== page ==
On a larger level, the award also raises critical questions whether investment treaties overwhelm the taxation realm. To enumerate a few; does the execution of a BIT restrict the host State from revisiting its tax policies and laws; is “the untrammelled constitutional authority of Parliament to reinstate the law by legislatively overruling judicial decisions is restricted because the government has executed an investment treaty with another nation”; does the rigours of investment treaty constitute a reverse-discrimination against the citizens of the host State given the applicability of host State tax laws on them vis-à-vis the foreign investors; etc.
India’s revised BIT model and way forward
India’s revised BIT model clearly has reflections on the future of investment treaties. A specific exclusion is carved out for “any law or measure regarding taxation, including measures taken to enforce taxation obligations”. If this was not enough, a detailed explanation has been added to inter alia declare that (i) what constitutes tax-measure is the sole prerogative of the host State, and (ii) such measures are non-justiciable. Certain other clauses of the revised model clearly manifest India’s learnings from the Vodafone arbitration. To enumerate a few, (a) the revised model also carries an obligation to treaty jurisdictional challenge as a preliminary issue and dismiss frivolous claims, (b) mandatory publication of information (as opposed to continentality of tribunal proceedings), (c) the tribunal’s obligation to accord “high level of deference that international law accords to States with regard to their development and implementation of domestic policies”, (d) ability of the contracting States to jointly clarify scope of BIT provisions, (e) non-binding nature of award qua third parties, (f) widely framed exceptions and denial of benefit clauses, etc.
To conclude, it is evident that Vodafone has pioneered another clear change in India’s policy landscape. It’s tax dispute has been instrumental is delineation and the subsequent legislative course-correction in capital gains, indirect transfer taxes, etc., not just in India but across the globe. The outcome of enforcement and subsequent proceedings arising out of the PCA’s award are anyone’s guess but the arbitration experience of India is, similarly, bound to cause passionate review by other countries of their positions on scope of investment treaties. It will not be a surprise if moving forward the trend further gains momentum and as a global standard tax is excluded from scope of investment treaties.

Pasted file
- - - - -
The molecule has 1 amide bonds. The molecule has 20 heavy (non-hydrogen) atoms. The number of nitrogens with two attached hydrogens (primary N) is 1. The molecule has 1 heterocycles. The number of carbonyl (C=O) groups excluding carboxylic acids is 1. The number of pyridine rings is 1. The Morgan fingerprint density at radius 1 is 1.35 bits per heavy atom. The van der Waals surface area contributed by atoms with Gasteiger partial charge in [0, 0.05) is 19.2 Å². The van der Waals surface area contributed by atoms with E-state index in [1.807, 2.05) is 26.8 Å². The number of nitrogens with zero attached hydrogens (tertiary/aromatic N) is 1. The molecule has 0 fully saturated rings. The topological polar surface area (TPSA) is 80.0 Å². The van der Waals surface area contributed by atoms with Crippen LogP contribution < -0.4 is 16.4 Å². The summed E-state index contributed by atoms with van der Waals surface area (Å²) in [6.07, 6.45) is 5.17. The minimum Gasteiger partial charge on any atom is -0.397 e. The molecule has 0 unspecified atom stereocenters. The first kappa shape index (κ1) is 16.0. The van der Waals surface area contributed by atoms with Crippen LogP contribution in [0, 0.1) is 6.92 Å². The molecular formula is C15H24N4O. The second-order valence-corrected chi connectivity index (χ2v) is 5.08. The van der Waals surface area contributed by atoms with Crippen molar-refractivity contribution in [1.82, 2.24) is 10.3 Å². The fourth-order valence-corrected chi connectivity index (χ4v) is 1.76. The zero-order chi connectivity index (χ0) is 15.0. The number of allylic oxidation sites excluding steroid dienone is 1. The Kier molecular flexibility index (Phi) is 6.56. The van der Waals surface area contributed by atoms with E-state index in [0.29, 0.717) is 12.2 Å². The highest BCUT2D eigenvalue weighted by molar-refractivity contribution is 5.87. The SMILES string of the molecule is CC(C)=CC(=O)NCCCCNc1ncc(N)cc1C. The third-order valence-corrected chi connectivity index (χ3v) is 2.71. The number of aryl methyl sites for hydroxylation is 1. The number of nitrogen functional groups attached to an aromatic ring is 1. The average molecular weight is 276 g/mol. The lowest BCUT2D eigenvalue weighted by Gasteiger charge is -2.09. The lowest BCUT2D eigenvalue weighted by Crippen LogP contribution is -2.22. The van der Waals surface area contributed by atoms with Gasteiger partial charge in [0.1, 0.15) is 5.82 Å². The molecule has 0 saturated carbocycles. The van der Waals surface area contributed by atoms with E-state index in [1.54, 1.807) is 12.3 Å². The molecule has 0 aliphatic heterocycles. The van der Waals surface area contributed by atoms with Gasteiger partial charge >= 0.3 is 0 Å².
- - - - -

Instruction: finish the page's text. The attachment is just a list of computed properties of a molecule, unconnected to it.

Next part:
Finance Bill, 2012. See http://220.127.116.11/billstexts/lsbilltexts/AsIntroduced/Finance%20Bill,%20Eng..pdf
 For illustration, see Section 3, 4, 75 of the Finance Bill, 2012.
 Memorandum to Finance Bill, 2012. See https://www.indiabudget.gov.in/budget2012-2013/ub2012-13/mem/mem1.pdf
 Id., pg. 19.
 Section 113, Finance Bill, 2012.
 The Direct Tax Dispute Resolution Scheme, 2016, vide Chapter X, Finance Act, 2016.
 The Indian Supreme Court has categorically declared that taxation is an embodiment of sovereignty. See, Supreme Court decision of November 11, 2016 in Jindal Stainless https://indiankanoon.org/doc/141946357/
 Relevant excerpts from Article 3 of India’s revised BIT model state:
“3.1 No Party shall subject investments made by investors of the other Party to measures which constitute a violation of customary international law through: (i) Denial of justice in any judicial or administrative proceedings; or (ii) fundamental breach of due process; or (iii) targeted discrimination on manifestly unjustified grounds, such as gender, race or religious belief; or (iv) manifestly abusive treatment, such as coercion, duress and harassment.
3.2 Each Party shall accord in its territory to investments of the other Party and to investors with respect to their investments full protection and security. For greater certainty, ‘full protection and security’ only refers to a Party’s obligations relating to physical security of investors and to investments made by the investors of the other Party and not to any other obligation whatsoever.”
 For illustration, it is imaginable that the tribunal ought to have concluded that an indirect acquisition of capital interest in an Indian entity by acquiring a foreign parent entity which holds Indian interests via ineligible (i.e. non-BIT protected) corporate layers nonetheless amounts to investment for the purpose of the Indo-Dutch BIT.
 Article 11, Indo-Dutch BIT.
 See, Mukesh Butani & Tarun Jain, What next after the Vodafone tax arbitration? Available at https://www.fortuneindia.com/opinion/what-next-after-the-vodafone-tax-arbitration/104758
 Article 2.4(ii), India’s revised BIT Model.
 Ibid. It states, “[f]or greater certainty, it is clarified that where the State in which investment is made decides that conduct alleged to be a breach of its obligations under this Treaty is a subject matter of taxation, such decision of that State, whether before or after the commencement of arbitral proceedings, shall be nonjusticiable and it shall not be open to any arbitration tribunal to review such decision.”
 Article 21, India’s revised BIT Model.
 Article 22, ibid.
 Article 23, ibid.
 Article 24, ibid.
 Article 27, ibid.
 Articles 32, 33, 35, ibid.
 For illustration, see OECD’s Taxation of Offshore Indirect Transfers Toolkit, available at https://www.oecd.org/tax/taxation-of-offshore-indirect-transfers.htm